CWD Management in Illinois: Improving Turnaround Time

Nelda A. Rivera, Nohra Mateus-Pinilla, William M. Brown

Research output: Other contributionMagazine/newspaper essay


In an effort to protect the health of the Illinois white-tailed deer herd from chronic wasting disease (CWD), the Illinois Department of Natural Resources (IDNR) is constantly evaluating and improving the CWD surveillance and the adaptive management program to decrease the spread and impact of CWD. In Illinois, CWD surveillance uses three sources of data, hunter harvest, suspect deer, and special permit CWD surveillance, to help identify occurrence and introduction of CWD to new areas1. Furthermore, CWD surveillance informs the adaptive management to focus localized efforts and remove CWD-infected animals via sharpshooting—within a 2-section buffer zone around a known CWD-positive section (1 section = ~1 mile2).1 For almost 20 years, IDNR used Immunohistochemistry (IHC) as the diagnostic test for CWD. However, since July 1st, 2020, IDNR began using both IHC and ELISA (with a confirmatory IHC test) in their CWD diagnostic tools. The main goal was to improve the turnaround time of diagnostic results for hunters, meat processors, and State wildlife managers.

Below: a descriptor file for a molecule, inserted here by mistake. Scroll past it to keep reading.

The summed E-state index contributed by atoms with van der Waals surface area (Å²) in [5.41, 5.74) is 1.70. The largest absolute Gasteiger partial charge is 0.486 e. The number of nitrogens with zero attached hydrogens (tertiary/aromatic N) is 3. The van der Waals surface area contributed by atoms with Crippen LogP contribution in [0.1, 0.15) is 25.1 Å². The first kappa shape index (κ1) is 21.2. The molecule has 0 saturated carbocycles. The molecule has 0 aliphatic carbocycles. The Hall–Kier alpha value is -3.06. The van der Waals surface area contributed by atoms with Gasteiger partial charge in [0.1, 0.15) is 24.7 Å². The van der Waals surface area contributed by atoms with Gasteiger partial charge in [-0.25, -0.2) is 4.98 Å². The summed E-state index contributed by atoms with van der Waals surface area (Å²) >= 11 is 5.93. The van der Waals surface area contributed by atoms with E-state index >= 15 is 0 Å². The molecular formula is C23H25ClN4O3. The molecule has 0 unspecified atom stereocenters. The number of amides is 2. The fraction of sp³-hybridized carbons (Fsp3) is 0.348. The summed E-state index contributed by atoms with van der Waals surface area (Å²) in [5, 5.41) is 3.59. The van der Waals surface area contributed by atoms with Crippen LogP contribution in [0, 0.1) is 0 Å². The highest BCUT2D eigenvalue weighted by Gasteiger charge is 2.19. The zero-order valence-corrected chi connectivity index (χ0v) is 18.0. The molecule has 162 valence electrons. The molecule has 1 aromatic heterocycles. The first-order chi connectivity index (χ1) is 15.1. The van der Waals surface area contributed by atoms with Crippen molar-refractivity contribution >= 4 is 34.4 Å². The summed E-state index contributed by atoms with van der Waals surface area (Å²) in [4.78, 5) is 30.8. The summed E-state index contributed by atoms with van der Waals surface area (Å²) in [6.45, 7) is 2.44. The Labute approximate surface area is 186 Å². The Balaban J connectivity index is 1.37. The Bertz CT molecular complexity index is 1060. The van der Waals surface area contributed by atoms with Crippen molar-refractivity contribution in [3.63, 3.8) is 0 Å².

Original languageEnglish (US)
PublisherOutdoor Illinois Wildlife Journal
StatePublished - 2021


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